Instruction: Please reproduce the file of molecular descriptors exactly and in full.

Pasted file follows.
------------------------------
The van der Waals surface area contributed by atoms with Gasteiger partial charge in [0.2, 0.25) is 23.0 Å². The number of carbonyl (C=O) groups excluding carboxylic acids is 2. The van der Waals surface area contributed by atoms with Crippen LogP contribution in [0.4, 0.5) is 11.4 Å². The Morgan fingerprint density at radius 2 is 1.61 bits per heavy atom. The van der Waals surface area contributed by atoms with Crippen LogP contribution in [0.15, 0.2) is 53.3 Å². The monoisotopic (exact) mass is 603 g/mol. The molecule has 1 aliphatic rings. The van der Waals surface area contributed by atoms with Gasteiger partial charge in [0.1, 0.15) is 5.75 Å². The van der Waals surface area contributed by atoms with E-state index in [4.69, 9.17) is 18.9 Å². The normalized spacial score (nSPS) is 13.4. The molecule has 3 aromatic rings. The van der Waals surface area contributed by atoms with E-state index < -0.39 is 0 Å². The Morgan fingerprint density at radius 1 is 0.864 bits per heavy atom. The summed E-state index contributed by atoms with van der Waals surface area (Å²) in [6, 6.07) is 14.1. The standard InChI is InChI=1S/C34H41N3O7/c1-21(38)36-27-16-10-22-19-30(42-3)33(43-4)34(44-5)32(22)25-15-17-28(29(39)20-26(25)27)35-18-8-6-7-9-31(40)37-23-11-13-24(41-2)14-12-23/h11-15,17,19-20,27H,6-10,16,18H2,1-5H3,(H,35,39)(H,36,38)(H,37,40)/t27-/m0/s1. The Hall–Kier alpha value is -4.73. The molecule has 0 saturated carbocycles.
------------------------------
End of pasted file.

The van der Waals surface area contributed by atoms with Gasteiger partial charge in [0.2, 0.25) is 23.0 Å². The number of carbonyl (C=O) groups excluding carboxylic acids is 2. The van der Waals surface area contributed by atoms with Crippen LogP contribution in [0.4, 0.5) is 11.4 Å². The Morgan fingerprint density at radius 2 is 1.61 bits per heavy atom. The van der Waals surface area contributed by atoms with Crippen LogP contribution in [0.15, 0.2) is 53.3 Å². The monoisotopic (exact) mass is 603 g/mol. The molecule has 1 aliphatic rings. The van der Waals surface area contributed by atoms with Gasteiger partial charge in [0.1, 0.15) is 5.75 Å². The van der Waals surface area contributed by atoms with E-state index in [4.69, 9.17) is 18.9 Å². The normalized spacial score (nSPS) is 13.4. The molecule has 3 aromatic rings. The van der Waals surface area contributed by atoms with E-state index < -0.39 is 0 Å². The Morgan fingerprint density at radius 1 is 0.864 bits per heavy atom. The summed E-state index contributed by atoms with van der Waals surface area (Å²) in [6, 6.07) is 14.1. The standard InChI is InChI=1S/C34H41N3O7/c1-21(38)36-27-16-10-22-19-30(42-3)33(43-4)34(44-5)32(22)25-15-17-28(29(39)20-26(25)27)35-18-8-6-7-9-31(40)37-23-11-13-24(41-2)14-12-23/h11-15,17,19-20,27H,6-10,16,18H2,1-5H3,(H,35,39)(H,36,38)(H,37,40)/t27-/m0/s1. The Hall–Kier alpha value is -4.73. The molecule has 0 saturated carbocycles.